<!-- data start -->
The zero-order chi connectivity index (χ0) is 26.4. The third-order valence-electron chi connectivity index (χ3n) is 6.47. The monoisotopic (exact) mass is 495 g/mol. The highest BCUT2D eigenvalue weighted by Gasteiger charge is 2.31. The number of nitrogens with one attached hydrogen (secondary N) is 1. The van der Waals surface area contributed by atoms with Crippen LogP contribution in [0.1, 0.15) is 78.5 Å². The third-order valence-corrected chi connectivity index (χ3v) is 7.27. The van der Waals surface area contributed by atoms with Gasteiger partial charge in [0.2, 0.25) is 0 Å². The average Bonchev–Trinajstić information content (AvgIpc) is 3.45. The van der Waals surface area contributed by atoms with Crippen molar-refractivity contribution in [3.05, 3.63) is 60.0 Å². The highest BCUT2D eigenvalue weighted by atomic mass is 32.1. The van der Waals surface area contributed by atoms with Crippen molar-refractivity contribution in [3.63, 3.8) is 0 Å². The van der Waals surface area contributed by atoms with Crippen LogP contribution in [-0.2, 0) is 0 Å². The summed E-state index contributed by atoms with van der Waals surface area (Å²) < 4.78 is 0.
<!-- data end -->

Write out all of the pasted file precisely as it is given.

The zero-order chi connectivity index (χ0) is 26.4. The third-order valence-electron chi connectivity index (χ3n) is 6.47. The monoisotopic (exact) mass is 495 g/mol. The highest BCUT2D eigenvalue weighted by Gasteiger charge is 2.31. The number of nitrogens with one attached hydrogen (secondary N) is 1. The van der Waals surface area contributed by atoms with Crippen LogP contribution in [0.1, 0.15) is 78.5 Å². The third-order valence-corrected chi connectivity index (χ3v) is 7.27. The van der Waals surface area contributed by atoms with Gasteiger partial charge in [0.2, 0.25) is 0 Å². The average Bonchev–Trinajstić information content (AvgIpc) is 3.45. The van der Waals surface area contributed by atoms with Crippen molar-refractivity contribution in [3.05, 3.63) is 60.0 Å². The highest BCUT2D eigenvalue weighted by atomic mass is 32.1. The van der Waals surface area contributed by atoms with Crippen molar-refractivity contribution in [3.63, 3.8) is 0 Å². The van der Waals surface area contributed by atoms with Crippen LogP contribution in [-0.2, 0) is 0 Å². The summed E-state index contributed by atoms with van der Waals surface area (Å²) < 4.78 is 0.